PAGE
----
Top 10 Lana Del Rey Songs
Lana Del Rey songs made a splash on the pop music scene when the songstress released 'Born to Die' in 2012, but Ms. Rey is incredibly prolific, with lost tracks, demos, soundtrack tunes and special edition songs popping up online with increasing frequency. While much is made about her stunning good looks and her propensity for appearing on magazine covers, she does have a wealth of music to sift through.
The singer is a bit of an anomaly -- likening herself to a gangsta Nancy Sinatra, she delivers her words in chatty, alt rap style. Yet she's also an old soul, a vampy vixen who just so happens to be trapped in a pair of platform go-go boots, with a taste for synths and '00s pop divas, too.
When it comes down to it, LDR pledges allegiance to no era or genre, instead choosing to come up with an amalagam that is distinctly her own. Her music has been deemed "sadcore," since it's woven with a thread of melancholy, stuffed with emotion, and LDR's whiskey-soaked voice is unforgettable. She is at ease with being melancholy and moody, and with being a vocal temptress.
To celebrate her unique sound, we've picked the Top 10 Lana Del Rey Songs that define her career thus far, focusing on officially released material.
Much of Lana Del Rey's music is cinematic in scope, and the sweeping, plucky and rhythmic 'Blue Jeans,' from her 2012 debut 'Born to Die,' is one of those tracks that would be perfect for either a film score or a particularly tense sequence in a mystery film. The song possesses a noir, old Hollywood vibe, but it's never too retro or throwback-y. The vocal parts sound like a pout, namely in the verses of 'Blue Jeans.'
Sadder than a breakup, this retro tune is a fitting soundtrack for the end of the world, if you'd like to curl up with a stereo, a cup of tea and a cozy sweater that you've had for years and that may have belonged to one of your late relatives. The song, which was featured in a commercial as part of Del Rey's partnership with luxury car make Jaguar, is the sultry chaneteuse's attempt at chamber pop, and it's a successful one at that.
'Diet Mountain Dew' is lush, layered and lazy pop music with finger snaps and a sugary tone, much like the drink itself. A lot of her catalog is sadcore, but this Lana Del Rey song is not. When she has her way with a backbeat, that baby-fied voice just comes alive. As LDR muses about whether she and her lover will last forever, it doesn't feel like a question for which she is truly in search of an answer. It's her interpretation of NYC-reared disco, funneled through the filter of indie-pop.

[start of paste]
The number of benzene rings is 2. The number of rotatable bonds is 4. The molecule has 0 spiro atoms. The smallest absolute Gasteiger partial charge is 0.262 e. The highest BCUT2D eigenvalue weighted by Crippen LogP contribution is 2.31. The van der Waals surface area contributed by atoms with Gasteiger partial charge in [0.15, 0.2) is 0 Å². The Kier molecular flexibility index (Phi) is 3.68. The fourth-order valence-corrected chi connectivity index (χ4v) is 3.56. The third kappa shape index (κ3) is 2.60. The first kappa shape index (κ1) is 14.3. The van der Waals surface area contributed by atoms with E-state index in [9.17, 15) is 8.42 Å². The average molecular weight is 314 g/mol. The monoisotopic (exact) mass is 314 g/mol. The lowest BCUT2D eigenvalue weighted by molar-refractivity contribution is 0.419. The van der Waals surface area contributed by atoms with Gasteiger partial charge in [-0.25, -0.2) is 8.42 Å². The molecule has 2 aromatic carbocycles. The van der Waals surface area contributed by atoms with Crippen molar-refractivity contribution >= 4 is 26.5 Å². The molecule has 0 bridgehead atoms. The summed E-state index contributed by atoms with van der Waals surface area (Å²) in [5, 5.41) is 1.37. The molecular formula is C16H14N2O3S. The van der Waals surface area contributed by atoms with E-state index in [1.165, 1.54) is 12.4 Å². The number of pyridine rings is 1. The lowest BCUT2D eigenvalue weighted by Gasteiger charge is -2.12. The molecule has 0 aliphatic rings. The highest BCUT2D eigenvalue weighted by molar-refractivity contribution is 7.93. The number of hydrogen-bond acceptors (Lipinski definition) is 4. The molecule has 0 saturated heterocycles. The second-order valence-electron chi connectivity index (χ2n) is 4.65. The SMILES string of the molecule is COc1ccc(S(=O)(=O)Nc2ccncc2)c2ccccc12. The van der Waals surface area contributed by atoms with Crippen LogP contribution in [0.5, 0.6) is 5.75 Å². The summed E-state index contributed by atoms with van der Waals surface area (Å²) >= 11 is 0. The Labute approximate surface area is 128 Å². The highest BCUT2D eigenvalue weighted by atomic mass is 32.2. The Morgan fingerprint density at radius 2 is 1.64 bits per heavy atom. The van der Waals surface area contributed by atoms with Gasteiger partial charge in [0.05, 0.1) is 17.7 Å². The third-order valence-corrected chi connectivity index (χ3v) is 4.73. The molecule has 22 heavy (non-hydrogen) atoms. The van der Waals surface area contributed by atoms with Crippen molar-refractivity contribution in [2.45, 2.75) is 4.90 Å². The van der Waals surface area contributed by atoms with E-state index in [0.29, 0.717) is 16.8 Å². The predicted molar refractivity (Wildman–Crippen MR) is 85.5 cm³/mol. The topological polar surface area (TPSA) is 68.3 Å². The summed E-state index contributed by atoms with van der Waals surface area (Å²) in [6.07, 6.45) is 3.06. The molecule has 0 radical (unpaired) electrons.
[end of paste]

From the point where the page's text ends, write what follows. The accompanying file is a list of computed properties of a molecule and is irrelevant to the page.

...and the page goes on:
Lana Del Rey's cover of the '50s classic 'Blue Velvet,' which appeared on the 'Paradise' edition reissue of 'Born to Die,' is transformed into a lullaby in the hands of the smokey chanteuse. With the backbeat doing its thing, LDR's voice feels rich and sensuous, like velvet itself. With sweeping instrumentation backing her beautiful voice, LDR feels like the centerpiece of a symphony.
Yes, Miss Del Rey made an album full of tracks that sound gothic and romantic with 'Born to Die,' but this Lana Del Rey song is the saddest... and not just because it has the word "sad" in the title. She is an old soul trapped in a young and beautiful -- natch! -- body, and none of her tracks display that reality better than this one. The song isn't all Debbie Downer melancholia, though; it gets a lift from the shimmery, synthy and reverberating production, as well as from the building tension.
If there was one thing that producers and the powers-that-be didn't scrimp on when it came to 'Born to Die,' it was production. 'Video Games' is rich and full, topped by Del Rey's heavy, sad voice, as she sings, "It's you, it's you, it's all for you / Everything I do." It's a dirge-like hymn laden with harps and delicate piano, perfect for shoe-gazing. There is something utterly gorgeous in the way Lana Del Rey breaks it down.
The title track of Lana Del Rey's 2012 album is a lament where the singer implores someone not to make her sad or make her cry. Her wish is musically backed by undulating drum and bass, as she croons, "Sometimes love is not enough and the road gets tough / I don't know why." The rhythmic song has got one helluva a beat, which modernizes the overall maudlin, sadcore vibe. But then Del Rey's old soul, from-another-era voice comes in and infuses it with lived-in, well, life!
From the 'Paradise' edition of 'Born to Die,' this Lana Del Rey song shows the songstress at her smokiest and huskiest, and her most head down. While she sounds like she puffs through two packs a day, we can also hear a different tone when she hits semi-falsetto notes at the end of the epic track, singing, "I'm tired of feeling like I'm f---ing crazy / I'm tired of driving 'til I see stars in my eyes / All I got to keep myself safe, baby / So I just ride, I just ride." It's woozy and sad, but somehow, hopeful.
Lana Del Rey's contribution to 'The Great Gatsby' soundtrack fit the film's Jazz Age setting. The chanteuse ponders the future and surface issues on 'Young & Beautiful,' wondering if she will be loved when she no longer has her youth and ravishing good looks. That's a question that pop singers have posed from the genere's nascent days, but Del Rey delivers a familiar philosophical question in a package that is gorgeous in its ache.
Sexy, sultry and seductive is what LDR does so well, and she fires on all pistons with 'National Anthem,' easily her the best Lana Del Rey song. With an assist from A$AP Rocky, she's a breathy babydoll, offering up her vocals in her chatty, alt rap style, one that she does not overuse, to her credit. As we said earlier, LDR likened herself to a gangsta Nancy Sinatra and that was never more apparent than with this swirly, girly tune. While this track has nada to do with the land of the free and the home of the brave, it made LDR feel like an American pop treasure.